Often, while working with big numbers, we are limited by the sizes of int and long. Java provides a good way around it with the BigInteger class. However, sometimes, the API doesn’t support all the arithmetic operations we would like to use.
Finding a square root of a big number is common but often tricky.
In this tutorial, we’ll learn how to do this and the pros and cons of each approach.
2. Calculating a Root
Let’s review a couple of ways to get the desired calculations.
2.1. Java 9 BigInteger API
We’ll start with the most straightforward approach introduced in Java 9. From this version and above, BigInteger provides two helpful methods: sqrt() and sqrtAndReminder(). Let’s review the first one:
BigInteger integer = new BigInteger(bigDecimalNumber); BigInteger root = integer.sqrt();
The second one is similar but provides additional information about the reminder:
BigInteger integer = new BigInteger(bigDecimalNumber); BigInteger rootAndReminder = integer.sqrtAndRemainder();
Both methods provide a simple and transparent way to calculate a root. However, it requires a specific Java version, which might be problematic for some applications.
2.2. Guava’s BigIntegerMath
Another way to calculate the root without bumping the Java version is to use the Guava library:
BigInteger integer = new BigInteger(bigDecimalNumber); BigInteger root = BigIntegerMath.sqrt(integer, RoundingMode.DOWN);
The method takes RoundingMode to identify the rounding logic. The library doesn’t provide a simple way to get the reminder, so if we need it, we’ll have to do some additional steps:
BigInteger integer = new BigInteger(bigDecimalNumber); BigInteger root = BigIntegerMath.sqrt(integer, RoundingMode.DOWN); BigInteger reminder = integer.subtract(root.multiply(root));
2.3. NewtonPlus Method
It’s possible, but in most cases, not recommended, to implement a custom solution for finding a square root of a big integer. Often, custom implementations might have higher complexity and lower throughput. There are a couple of simple but inefficient algorithms, such as the Binary Search and Newton’s Method.
However, there’s one algorithm that outperforms both standard Java and Guava’s implementations. The NewtonPlus algorithm was introduced by Ryan Scott White and based on Newton’s method. The algorithm shows performance improvements starting with the numbers above 5 x 1014.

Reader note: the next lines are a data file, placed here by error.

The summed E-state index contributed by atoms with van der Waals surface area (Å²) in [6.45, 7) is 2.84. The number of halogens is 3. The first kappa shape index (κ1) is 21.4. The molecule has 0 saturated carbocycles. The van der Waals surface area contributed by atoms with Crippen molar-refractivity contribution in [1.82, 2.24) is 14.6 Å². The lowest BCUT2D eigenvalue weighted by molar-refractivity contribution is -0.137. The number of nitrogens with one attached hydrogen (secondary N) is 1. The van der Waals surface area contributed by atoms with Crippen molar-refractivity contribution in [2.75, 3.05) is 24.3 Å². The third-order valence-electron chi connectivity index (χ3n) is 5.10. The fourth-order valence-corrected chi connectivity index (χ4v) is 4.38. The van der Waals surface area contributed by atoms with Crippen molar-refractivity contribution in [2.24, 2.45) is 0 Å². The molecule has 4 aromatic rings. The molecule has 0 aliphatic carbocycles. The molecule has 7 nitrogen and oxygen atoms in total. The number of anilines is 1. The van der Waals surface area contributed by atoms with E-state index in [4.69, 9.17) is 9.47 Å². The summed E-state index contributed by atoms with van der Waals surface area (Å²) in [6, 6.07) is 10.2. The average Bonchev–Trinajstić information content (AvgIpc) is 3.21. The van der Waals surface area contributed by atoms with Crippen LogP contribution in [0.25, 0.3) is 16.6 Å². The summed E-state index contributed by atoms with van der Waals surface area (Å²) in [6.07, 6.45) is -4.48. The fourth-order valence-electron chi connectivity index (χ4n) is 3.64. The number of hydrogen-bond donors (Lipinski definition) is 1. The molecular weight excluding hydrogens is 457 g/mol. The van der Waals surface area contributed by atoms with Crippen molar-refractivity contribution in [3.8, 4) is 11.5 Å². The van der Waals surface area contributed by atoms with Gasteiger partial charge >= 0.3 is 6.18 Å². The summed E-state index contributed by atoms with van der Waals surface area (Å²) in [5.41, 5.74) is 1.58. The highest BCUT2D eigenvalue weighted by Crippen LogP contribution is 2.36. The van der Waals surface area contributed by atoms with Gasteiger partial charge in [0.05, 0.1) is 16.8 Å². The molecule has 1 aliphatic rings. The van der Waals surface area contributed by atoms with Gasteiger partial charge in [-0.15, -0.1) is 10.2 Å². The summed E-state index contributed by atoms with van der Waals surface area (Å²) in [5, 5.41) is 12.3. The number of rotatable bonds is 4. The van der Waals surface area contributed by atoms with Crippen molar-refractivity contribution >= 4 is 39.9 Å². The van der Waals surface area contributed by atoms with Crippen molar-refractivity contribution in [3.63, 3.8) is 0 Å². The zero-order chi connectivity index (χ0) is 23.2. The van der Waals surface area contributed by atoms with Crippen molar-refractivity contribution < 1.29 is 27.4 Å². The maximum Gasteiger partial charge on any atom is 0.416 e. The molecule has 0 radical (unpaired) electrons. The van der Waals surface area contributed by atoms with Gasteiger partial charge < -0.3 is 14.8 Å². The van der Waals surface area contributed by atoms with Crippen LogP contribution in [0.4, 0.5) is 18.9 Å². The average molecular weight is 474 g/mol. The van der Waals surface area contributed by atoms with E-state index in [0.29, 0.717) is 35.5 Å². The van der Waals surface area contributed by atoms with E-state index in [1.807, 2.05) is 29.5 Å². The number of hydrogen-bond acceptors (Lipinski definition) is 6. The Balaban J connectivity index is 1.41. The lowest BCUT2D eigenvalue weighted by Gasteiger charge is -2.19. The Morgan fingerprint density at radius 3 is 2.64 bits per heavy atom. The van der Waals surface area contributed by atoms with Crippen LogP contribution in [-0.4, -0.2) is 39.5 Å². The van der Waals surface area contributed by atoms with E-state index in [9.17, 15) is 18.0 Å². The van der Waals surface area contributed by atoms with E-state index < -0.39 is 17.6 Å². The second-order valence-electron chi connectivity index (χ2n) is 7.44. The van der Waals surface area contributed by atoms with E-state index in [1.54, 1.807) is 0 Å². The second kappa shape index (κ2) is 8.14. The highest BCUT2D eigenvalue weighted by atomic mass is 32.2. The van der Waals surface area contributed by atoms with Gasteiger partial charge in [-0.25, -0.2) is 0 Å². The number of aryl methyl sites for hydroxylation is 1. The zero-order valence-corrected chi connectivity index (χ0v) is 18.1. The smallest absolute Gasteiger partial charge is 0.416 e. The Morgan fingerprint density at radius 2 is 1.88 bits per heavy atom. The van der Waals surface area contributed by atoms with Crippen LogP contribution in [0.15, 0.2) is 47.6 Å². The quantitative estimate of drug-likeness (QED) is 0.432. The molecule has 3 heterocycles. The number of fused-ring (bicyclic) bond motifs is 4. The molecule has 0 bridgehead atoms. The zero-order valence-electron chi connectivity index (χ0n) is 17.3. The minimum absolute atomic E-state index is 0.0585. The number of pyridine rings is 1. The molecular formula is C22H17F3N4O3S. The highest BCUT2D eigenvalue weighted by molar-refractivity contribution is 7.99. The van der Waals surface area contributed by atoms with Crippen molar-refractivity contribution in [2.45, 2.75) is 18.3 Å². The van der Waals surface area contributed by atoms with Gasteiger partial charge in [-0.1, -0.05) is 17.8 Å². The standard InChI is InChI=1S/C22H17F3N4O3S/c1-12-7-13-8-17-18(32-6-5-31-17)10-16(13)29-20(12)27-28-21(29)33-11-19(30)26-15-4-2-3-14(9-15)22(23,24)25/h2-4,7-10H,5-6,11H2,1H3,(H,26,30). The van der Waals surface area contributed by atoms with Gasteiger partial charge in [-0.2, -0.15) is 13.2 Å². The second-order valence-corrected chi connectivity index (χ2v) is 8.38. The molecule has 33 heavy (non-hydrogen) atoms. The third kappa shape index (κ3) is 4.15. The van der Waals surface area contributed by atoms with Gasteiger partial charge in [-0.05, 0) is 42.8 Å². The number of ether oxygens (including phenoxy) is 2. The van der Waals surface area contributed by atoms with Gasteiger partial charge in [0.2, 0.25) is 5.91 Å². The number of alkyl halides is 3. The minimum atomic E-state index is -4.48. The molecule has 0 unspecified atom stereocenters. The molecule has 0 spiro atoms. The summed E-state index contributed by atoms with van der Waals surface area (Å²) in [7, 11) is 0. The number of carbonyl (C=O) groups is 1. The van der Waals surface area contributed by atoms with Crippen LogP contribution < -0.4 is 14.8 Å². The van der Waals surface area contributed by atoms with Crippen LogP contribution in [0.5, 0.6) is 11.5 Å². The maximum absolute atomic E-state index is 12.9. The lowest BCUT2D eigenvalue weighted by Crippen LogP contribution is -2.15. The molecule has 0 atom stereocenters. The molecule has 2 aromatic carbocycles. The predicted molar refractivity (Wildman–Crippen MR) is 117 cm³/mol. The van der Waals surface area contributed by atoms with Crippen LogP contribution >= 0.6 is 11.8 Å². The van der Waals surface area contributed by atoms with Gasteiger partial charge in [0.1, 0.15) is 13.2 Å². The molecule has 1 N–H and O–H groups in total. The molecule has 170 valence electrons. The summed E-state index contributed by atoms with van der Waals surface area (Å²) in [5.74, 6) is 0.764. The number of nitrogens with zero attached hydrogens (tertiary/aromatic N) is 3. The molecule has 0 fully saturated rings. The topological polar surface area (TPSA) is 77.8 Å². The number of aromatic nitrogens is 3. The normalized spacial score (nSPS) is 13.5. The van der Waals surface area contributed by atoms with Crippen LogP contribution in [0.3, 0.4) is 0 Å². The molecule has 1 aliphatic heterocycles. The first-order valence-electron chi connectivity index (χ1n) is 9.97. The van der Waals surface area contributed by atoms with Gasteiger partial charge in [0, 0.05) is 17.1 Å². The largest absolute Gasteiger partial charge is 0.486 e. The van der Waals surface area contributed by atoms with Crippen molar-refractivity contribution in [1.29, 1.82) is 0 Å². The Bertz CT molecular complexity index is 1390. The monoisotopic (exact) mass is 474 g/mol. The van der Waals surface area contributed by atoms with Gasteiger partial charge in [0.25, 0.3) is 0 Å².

3. Performance Comparison
Let’s run a performance test for the Java, Guava library, NewtonPlus, and Newton’s methods to check for any significant differences between them. We’ll run the test cases on three different values:
private static final String BIG_NUMBER = "1797693130000000000000000000000..." // 309 digits private static final String VERY_BIG_NUMBER = "32473927492374927934284792..." // 1802 digits private static final String INSANELY_BIG_NUMBER = "3247392749237492793428..." // 3604 digits
After running the JMH benchmarks, we got the following results:
Benchmark (number) Mode Cnt Score Error Units BigIntegerSquareRootBenchmark.calculateRootWithNewton BIG_NUMBER thrpt 2668.642 ops/s BigIntegerSquareRootBenchmark.calculateRootWithJava BIG_NUMBER thrpt 25417.428 ops/s BigIntegerSquareRootBenchmark.calculateRootWithGuava BIG_NUMBER thrpt 144117.671 ops/s BigIntegerSquareRootBenchmark.calculateRootWithNewtonPlus BIG_NUMBER thrpt 308933.077 ops/s BigIntegerSquareRootBenchmark.calculateRootWithNewton VERY_BIG_NUMBER thrpt 33.627 ops/s BigIntegerSquareRootBenchmark.calculateRootWithJava VERY_BIG_NUMBER thrpt 1376.668 ops/s BigIntegerSquareRootBenchmark.calculateRootWithGuava VERY_BIG_NUMBER thrpt 5349.748 ops/s BigIntegerSquareRootBenchmark.calculateRootWithNewtonPlus VERY_BIG_NUMBER thrpt 12283.677 ops/s BigIntegerSquareRootBenchmark.calculateRootWithNewton INSANELY_BIG_NUMBER thrpt 9.135 ops/s BigIntegerSquareRootBenchmark.calculateRootWithJava INSANELY_BIG_NUMBER thrpt 553.475 ops/s BigIntegerSquareRootBenchmark.calculateRootWithGuava INSANELY_BIG_NUMBER thrpt 1713.520 ops/s BigIntegerSquareRootBenchmark.calculateRootWithNewtonPlus INSANELY_BIG_NUMBER thrpt 3252.308 ops/s
The NewtonPlus method shows the best performance, which might be a good option for applications that require a high volume of such computations. At the same time, if adding a custom, highly optimized code to the codebase isn’t a very attractive idea, we can opt for Guava’s BigIntegerMath, which has a relatively good performance.
Also, simple algorithms like Newton’s are inefficient and should be avoided. The Binary Search method, in general, is less performant than Newton’s method as it has a lower rate of convergence.
While working with huge numbers, we need a convenient way to perform standard mathematical operations over them. From a mathematical perspective, the operations are the same regardless of the size of a number, but computer science creates certain constraints. That’s why we need specific libraries and algorithms to work with BigIntegers.
Depending on the specificity of the task at hand, we can opt for a different solution, ranging from standard libraries to custom solutions that are finely tuned to the application requirements. However, premature optimization is never good and often harmful. Thus, we should be reasonable in our choices.
As usual, all the code is available over on GitHub.